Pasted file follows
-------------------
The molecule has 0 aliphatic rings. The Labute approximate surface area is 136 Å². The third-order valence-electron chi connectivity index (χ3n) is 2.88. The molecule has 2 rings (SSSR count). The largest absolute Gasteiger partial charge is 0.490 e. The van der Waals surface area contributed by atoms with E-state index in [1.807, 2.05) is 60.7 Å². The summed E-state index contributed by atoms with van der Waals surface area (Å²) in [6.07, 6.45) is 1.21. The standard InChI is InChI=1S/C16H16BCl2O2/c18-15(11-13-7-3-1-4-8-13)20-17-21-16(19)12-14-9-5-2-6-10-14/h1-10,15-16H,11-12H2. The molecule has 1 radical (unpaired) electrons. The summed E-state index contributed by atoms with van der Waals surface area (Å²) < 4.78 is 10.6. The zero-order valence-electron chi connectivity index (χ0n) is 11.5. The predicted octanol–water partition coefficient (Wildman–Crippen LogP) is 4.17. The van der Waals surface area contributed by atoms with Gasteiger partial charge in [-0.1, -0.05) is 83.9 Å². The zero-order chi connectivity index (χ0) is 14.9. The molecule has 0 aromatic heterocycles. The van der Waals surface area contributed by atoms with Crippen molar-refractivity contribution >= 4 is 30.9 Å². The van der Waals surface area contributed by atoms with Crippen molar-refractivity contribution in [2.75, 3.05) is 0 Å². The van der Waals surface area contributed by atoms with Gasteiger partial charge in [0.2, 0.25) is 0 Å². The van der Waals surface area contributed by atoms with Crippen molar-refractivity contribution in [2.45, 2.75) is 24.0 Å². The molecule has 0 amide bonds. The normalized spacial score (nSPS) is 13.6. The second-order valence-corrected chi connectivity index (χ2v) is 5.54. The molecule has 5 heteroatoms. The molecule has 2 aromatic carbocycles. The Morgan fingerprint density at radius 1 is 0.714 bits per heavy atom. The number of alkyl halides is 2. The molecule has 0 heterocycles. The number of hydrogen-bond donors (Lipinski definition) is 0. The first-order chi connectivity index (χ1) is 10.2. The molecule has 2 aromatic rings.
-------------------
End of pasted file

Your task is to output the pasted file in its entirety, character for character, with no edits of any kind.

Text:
The molecule has 0 aliphatic rings. The Labute approximate surface area is 136 Å². The third-order valence-electron chi connectivity index (χ3n) is 2.88. The molecule has 2 rings (SSSR count). The largest absolute Gasteiger partial charge is 0.490 e. The van der Waals surface area contributed by atoms with E-state index in [1.807, 2.05) is 60.7 Å². The summed E-state index contributed by atoms with van der Waals surface area (Å²) in [6.07, 6.45) is 1.21. The standard InChI is InChI=1S/C16H16BCl2O2/c18-15(11-13-7-3-1-4-8-13)20-17-21-16(19)12-14-9-5-2-6-10-14/h1-10,15-16H,11-12H2. The molecule has 1 radical (unpaired) electrons. The summed E-state index contributed by atoms with van der Waals surface area (Å²) < 4.78 is 10.6. The zero-order valence-electron chi connectivity index (χ0n) is 11.5. The predicted octanol–water partition coefficient (Wildman–Crippen LogP) is 4.17. The van der Waals surface area contributed by atoms with Gasteiger partial charge in [-0.1, -0.05) is 83.9 Å². The zero-order chi connectivity index (χ0) is 14.9. The molecule has 0 aromatic heterocycles. The van der Waals surface area contributed by atoms with Crippen molar-refractivity contribution >= 4 is 30.9 Å². The van der Waals surface area contributed by atoms with Crippen molar-refractivity contribution in [2.75, 3.05) is 0 Å². The van der Waals surface area contributed by atoms with Gasteiger partial charge in [0.2, 0.25) is 0 Å². The van der Waals surface area contributed by atoms with Crippen molar-refractivity contribution in [2.45, 2.75) is 24.0 Å². The molecule has 0 amide bonds. The normalized spacial score (nSPS) is 13.6. The second-order valence-corrected chi connectivity index (χ2v) is 5.54. The molecule has 5 heteroatoms. The molecule has 2 aromatic carbocycles. The Morgan fingerprint density at radius 1 is 0.714 bits per heavy atom. The number of alkyl halides is 2. The molecule has 0 heterocycles. The number of hydrogen-bond donors (Lipinski definition) is 0. The first-order chi connectivity index (χ1) is 10.2. The molecule has 2 aromatic rings.